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NEW PUB: Domestic networks contribute to the diversity and composition of live wildlife trafficked in urban markets in Peru

The first in a series of papers focusing on the wildlife trade and associated health risks in Peru has just been published in the journal Global Ecology & Conservation. This research was funded in part by PREDICT and is a capacity strengthening legacy of the project.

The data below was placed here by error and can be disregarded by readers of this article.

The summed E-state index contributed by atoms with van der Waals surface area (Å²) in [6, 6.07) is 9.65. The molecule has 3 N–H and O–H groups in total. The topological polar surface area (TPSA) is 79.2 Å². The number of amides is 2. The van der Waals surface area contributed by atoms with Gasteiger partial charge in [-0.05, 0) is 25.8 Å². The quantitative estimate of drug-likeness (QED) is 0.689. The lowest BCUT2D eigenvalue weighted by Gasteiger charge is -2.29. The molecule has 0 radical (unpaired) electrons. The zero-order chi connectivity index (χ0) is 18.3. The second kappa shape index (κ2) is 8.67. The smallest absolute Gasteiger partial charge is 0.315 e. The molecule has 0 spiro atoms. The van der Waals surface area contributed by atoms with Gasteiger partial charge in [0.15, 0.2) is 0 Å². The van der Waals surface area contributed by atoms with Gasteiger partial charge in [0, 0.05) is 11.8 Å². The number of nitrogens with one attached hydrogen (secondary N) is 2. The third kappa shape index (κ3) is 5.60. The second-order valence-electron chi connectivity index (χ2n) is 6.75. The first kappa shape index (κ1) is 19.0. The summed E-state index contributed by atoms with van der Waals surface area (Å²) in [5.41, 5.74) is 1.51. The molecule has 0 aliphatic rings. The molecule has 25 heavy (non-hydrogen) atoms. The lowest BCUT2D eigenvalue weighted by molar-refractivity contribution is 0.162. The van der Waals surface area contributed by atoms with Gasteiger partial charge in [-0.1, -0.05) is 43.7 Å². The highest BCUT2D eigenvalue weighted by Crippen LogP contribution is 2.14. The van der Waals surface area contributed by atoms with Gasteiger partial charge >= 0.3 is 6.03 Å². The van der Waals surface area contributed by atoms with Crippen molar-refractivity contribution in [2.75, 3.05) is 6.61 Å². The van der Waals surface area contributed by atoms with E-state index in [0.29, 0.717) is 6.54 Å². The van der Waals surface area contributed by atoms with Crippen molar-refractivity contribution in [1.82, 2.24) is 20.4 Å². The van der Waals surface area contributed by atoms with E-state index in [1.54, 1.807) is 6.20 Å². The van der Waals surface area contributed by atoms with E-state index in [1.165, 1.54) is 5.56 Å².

Excerpts from the abstract: Amazonian countries have historically sourced the international wildlife trade. However, little is known about their domestic trade, which is often overlooked in estimates of trafficking. Peruvian law prohibits the unauthorized trade and possession of wildlife, but illegal sales are common in urban markets. [...] Our data suggests that urban markets are connected in a structured network that provides consumers with a diverse selection of species from across the country. Failure to eradicate wildlife trafficking in markets constitutes a serious threat to wildlife conservation and One Health in Peru and beyond.

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